Billy Elliot the Musical opened in London in 2005, but it didn't cross the pond until 2008, and the first national tour company has visited only a few large North American cities. The second touring company based on the Tony-winning Broadway version (which is still running) arrived in Tempe last week.
It's a rare chance for Valley audiences to catch a splendid musical early in the game and with its original, breathtaking, misleadingly simple designs and choreography reproduced almost to the letter.
The current economy has done some swell things to art, even though financial hardship has curtailed the activity of artists and audiences. Someone might easily have been tempted to add spectacle to Elliot, had piles of cash been lying around, and then we might not ever have been able to see this example of what the human spirit can create and share with the help of age-old dreams, wicked talent, and prosaic materials (and, no mistake, still a whopping pile of cash).
In fact, this production feels, to me, like an analog version of Avatar -- I now understand those people who became depressed because the real world isn't full of blue, skinny, peaceful people who ride flying animals and live in harmony with nature. I sort of wish I could return to watching Billy Elliot the Musical for at least a little while each day.
Even the ugliness and setbacks in the history-based part of the storyline, which follows the 1984-85 U.K. miners' strike, are bursting with human dignity and distilled grace. The spare, iconic visuals of the show's set, and the human bodies that inhabit it, coming and going like forces of nature, draw pictures that linger and resonate.
Though the lyrics of the musical numbers aren't always entirely decipherable, especially by American-English-accustomed ears, the good news is that they're largely relatively uncomplicated as well, and this, too, fits organically with the subject matter. The diversity of musical styles employed by Sir Elton John's compositions includes several songs that call to mind hymns of protest -- anthems made for rousing group renditions by working people.
John has stated in interviews that he was moved to make Billy Elliot into a musical immediately upon seeing the 2000 British film about a boy whose serendipitous introduction to ballet opens up his soul and transports him forward from disappointment and loss, giving his faltering community some hope as well. What's really lovely and gratifying is that much of John's score takes us back to the crashing rock virtuosity of his '70s and '80s work, when he was living hard, trying to be married to women, and otherwise lacking successful outlets for his own repression and rage.
The later personal serenity that produced works like The Lion King does not take supremacy here, and Peter Darling's adult corps of mostly male dancers is a fluid behemoth of expressive faces and bodies that supports each space, each song, each character in mythic yet solid detail. They appear like a flock of birds and depart like smoke; they alternately sway and hold fast like the girders of a massive bridge. (And they depict individual human beings as well, when called upon.)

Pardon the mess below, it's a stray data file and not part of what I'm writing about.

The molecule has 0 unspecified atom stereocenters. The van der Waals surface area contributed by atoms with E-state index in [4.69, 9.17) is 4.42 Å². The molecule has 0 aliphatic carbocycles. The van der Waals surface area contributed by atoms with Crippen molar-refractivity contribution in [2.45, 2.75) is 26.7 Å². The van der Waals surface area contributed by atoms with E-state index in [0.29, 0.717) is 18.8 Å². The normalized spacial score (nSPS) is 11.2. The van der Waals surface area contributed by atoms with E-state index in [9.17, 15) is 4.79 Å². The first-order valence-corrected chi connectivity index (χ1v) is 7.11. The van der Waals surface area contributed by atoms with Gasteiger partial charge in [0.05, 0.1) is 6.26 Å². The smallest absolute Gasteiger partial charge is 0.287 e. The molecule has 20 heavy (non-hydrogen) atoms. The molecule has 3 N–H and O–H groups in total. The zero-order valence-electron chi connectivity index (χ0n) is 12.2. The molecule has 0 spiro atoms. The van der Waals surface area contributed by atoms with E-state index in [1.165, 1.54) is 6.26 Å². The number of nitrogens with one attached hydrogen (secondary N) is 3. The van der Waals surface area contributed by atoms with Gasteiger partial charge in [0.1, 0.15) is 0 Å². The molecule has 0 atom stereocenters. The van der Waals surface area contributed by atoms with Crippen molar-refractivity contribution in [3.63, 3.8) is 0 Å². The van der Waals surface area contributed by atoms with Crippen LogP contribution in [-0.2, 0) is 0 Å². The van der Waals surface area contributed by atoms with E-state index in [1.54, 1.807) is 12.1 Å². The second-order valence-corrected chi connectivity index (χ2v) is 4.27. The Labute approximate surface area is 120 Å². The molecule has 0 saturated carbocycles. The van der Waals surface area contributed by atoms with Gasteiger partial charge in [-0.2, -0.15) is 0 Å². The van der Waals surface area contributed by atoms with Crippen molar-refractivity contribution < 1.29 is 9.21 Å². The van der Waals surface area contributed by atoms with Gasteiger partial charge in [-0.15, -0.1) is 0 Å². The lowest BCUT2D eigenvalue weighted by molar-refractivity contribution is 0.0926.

Another group of actor/dancers, the girls in the seedy ballet class that Billy joins, is another volatile collection of antithetical powers -- small, youthful, tulle-wrapped, and utterly female, they're also profane, clumsy, earthbound, and each as unique and imperfect as a worn-out shoe. When they meet the working-class police officers and striking miners in ensemble, it's microhistory and macrohistory, playing out oblivious to one another even as they touch and merge.
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As if all this weren't enough to make one weary of reality, we have Faith Prince playing ballet instructor Mrs. Wilkinson on this tour. Prince, who won a Tony for the 1992 Guys and Dolls revival, is a Cherished Broadway Diva (helping make this quite the season to catch those great ladies of the stage locally), and she's having one hell of a good time here. (You might recognize her adorable round, middle-aged face from Spin City, where she played a recurring role, as well as from other TV appearances in recent years.)
One of my favorite scenes in the show begins with the moment pictured above, when Billy's slightly demented grandmother gets her big production number, "We'd Go Dancing." Though I admit I love it largely for personal reasons (for example, it's a showstopper that can feature an old crippled lady), I also love it for the biggest reason I love Billy Elliot: It gives a powerful voice and weight to the stories and dreams of the marginalized members of our tribe -- not just because "they" deserve it, but because their journey strengthens and ennobles everyone.